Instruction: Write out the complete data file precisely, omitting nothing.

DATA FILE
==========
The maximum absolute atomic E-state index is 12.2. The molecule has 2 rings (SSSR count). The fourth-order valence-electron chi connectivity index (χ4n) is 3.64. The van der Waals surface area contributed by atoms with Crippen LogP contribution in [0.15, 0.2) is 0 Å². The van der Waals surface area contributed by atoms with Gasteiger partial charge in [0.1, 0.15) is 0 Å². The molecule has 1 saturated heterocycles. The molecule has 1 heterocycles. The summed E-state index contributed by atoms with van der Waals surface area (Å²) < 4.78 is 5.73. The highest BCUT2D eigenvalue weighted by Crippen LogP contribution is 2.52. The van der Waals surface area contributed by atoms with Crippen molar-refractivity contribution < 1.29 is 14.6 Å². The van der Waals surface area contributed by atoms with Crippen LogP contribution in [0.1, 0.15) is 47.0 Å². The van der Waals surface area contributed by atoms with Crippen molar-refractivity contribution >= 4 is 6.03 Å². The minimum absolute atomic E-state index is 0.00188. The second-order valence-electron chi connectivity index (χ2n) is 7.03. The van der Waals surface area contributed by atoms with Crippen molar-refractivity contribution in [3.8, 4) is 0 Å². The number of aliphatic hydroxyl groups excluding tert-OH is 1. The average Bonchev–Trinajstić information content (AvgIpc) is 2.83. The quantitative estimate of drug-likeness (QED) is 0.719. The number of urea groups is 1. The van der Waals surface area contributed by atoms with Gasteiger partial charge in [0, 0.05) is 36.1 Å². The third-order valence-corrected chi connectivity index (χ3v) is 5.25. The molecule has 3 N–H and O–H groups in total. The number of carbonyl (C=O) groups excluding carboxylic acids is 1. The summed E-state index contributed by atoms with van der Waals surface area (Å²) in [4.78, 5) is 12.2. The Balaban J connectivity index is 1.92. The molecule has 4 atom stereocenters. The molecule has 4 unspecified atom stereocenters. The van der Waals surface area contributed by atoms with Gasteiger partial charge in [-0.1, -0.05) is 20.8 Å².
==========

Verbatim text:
The maximum absolute atomic E-state index is 12.2. The molecule has 2 rings (SSSR count). The fourth-order valence-electron chi connectivity index (χ4n) is 3.64. The van der Waals surface area contributed by atoms with Crippen LogP contribution in [0.15, 0.2) is 0 Å². The van der Waals surface area contributed by atoms with Gasteiger partial charge in [0.1, 0.15) is 0 Å². The molecule has 1 saturated heterocycles. The molecule has 1 heterocycles. The summed E-state index contributed by atoms with van der Waals surface area (Å²) < 4.78 is 5.73. The highest BCUT2D eigenvalue weighted by Crippen LogP contribution is 2.52. The van der Waals surface area contributed by atoms with Crippen molar-refractivity contribution < 1.29 is 14.6 Å². The van der Waals surface area contributed by atoms with Crippen LogP contribution in [0.1, 0.15) is 47.0 Å². The van der Waals surface area contributed by atoms with Crippen molar-refractivity contribution >= 4 is 6.03 Å². The minimum absolute atomic E-state index is 0.00188. The second-order valence-electron chi connectivity index (χ2n) is 7.03. The van der Waals surface area contributed by atoms with Crippen molar-refractivity contribution in [3.8, 4) is 0 Å². The number of aliphatic hydroxyl groups excluding tert-OH is 1. The average Bonchev–Trinajstić information content (AvgIpc) is 2.83. The quantitative estimate of drug-likeness (QED) is 0.719. The number of urea groups is 1. The van der Waals surface area contributed by atoms with Gasteiger partial charge in [0, 0.05) is 36.1 Å². The third-order valence-corrected chi connectivity index (χ3v) is 5.25. The molecule has 3 N–H and O–H groups in total. The number of carbonyl (C=O) groups excluding carboxylic acids is 1. The summed E-state index contributed by atoms with van der Waals surface area (Å²) in [4.78, 5) is 12.2. The Balaban J connectivity index is 1.92. The molecule has 4 atom stereocenters. The molecule has 4 unspecified atom stereocenters. The van der Waals surface area contributed by atoms with Gasteiger partial charge in [-0.1, -0.05) is 20.8 Å².